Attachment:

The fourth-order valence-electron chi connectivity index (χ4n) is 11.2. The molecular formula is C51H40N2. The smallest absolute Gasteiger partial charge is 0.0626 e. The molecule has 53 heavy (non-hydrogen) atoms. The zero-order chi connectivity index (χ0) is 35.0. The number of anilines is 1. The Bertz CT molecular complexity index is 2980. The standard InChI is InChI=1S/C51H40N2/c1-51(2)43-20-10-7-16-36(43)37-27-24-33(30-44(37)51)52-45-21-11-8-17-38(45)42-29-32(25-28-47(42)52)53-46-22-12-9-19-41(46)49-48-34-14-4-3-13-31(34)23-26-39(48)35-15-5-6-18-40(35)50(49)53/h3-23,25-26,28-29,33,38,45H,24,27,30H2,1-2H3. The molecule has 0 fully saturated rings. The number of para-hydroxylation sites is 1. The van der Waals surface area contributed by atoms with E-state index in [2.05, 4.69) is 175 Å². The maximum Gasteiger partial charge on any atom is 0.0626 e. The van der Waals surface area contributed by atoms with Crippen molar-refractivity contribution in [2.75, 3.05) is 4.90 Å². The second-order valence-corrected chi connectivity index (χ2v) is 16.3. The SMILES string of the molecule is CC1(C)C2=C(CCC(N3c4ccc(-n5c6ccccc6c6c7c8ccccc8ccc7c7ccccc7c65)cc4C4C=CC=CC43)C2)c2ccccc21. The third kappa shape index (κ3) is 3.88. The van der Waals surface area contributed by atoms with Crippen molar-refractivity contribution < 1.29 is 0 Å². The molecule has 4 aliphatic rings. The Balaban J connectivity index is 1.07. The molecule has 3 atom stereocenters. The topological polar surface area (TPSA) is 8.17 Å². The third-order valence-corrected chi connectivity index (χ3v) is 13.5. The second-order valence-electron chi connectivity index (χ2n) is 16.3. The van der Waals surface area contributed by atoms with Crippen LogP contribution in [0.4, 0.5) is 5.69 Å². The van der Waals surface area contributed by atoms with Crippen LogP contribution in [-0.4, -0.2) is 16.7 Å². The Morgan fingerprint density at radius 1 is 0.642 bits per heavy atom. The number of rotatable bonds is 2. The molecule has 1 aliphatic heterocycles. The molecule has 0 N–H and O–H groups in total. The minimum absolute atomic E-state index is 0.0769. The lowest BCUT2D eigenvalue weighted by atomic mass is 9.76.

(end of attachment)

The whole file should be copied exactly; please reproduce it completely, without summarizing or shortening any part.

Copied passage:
The fourth-order valence-electron chi connectivity index (χ4n) is 11.2. The molecular formula is C51H40N2. The smallest absolute Gasteiger partial charge is 0.0626 e. The molecule has 53 heavy (non-hydrogen) atoms. The zero-order chi connectivity index (χ0) is 35.0. The number of anilines is 1. The Bertz CT molecular complexity index is 2980. The standard InChI is InChI=1S/C51H40N2/c1-51(2)43-20-10-7-16-36(43)37-27-24-33(30-44(37)51)52-45-21-11-8-17-38(45)42-29-32(25-28-47(42)52)53-46-22-12-9-19-41(46)49-48-34-14-4-3-13-31(34)23-26-39(48)35-15-5-6-18-40(35)50(49)53/h3-23,25-26,28-29,33,38,45H,24,27,30H2,1-2H3. The molecule has 0 fully saturated rings. The number of para-hydroxylation sites is 1. The van der Waals surface area contributed by atoms with E-state index in [2.05, 4.69) is 175 Å². The maximum Gasteiger partial charge on any atom is 0.0626 e. The van der Waals surface area contributed by atoms with Crippen molar-refractivity contribution in [2.75, 3.05) is 4.90 Å². The second-order valence-corrected chi connectivity index (χ2v) is 16.3. The SMILES string of the molecule is CC1(C)C2=C(CCC(N3c4ccc(-n5c6ccccc6c6c7c8ccccc8ccc7c7ccccc7c65)cc4C4C=CC=CC43)C2)c2ccccc21. The third kappa shape index (κ3) is 3.88. The van der Waals surface area contributed by atoms with Crippen molar-refractivity contribution < 1.29 is 0 Å². The molecule has 4 aliphatic rings. The Balaban J connectivity index is 1.07. The molecule has 3 atom stereocenters. The topological polar surface area (TPSA) is 8.17 Å². The third-order valence-corrected chi connectivity index (χ3v) is 13.5. The second-order valence-electron chi connectivity index (χ2n) is 16.3. The van der Waals surface area contributed by atoms with Crippen LogP contribution in [0.4, 0.5) is 5.69 Å². The van der Waals surface area contributed by atoms with Crippen LogP contribution in [-0.4, -0.2) is 16.7 Å². The Morgan fingerprint density at radius 1 is 0.642 bits per heavy atom. The number of rotatable bonds is 2. The molecule has 1 aliphatic heterocycles. The molecule has 0 N–H and O–H groups in total. The minimum absolute atomic E-state index is 0.0769. The lowest BCUT2D eigenvalue weighted by atomic mass is 9.76.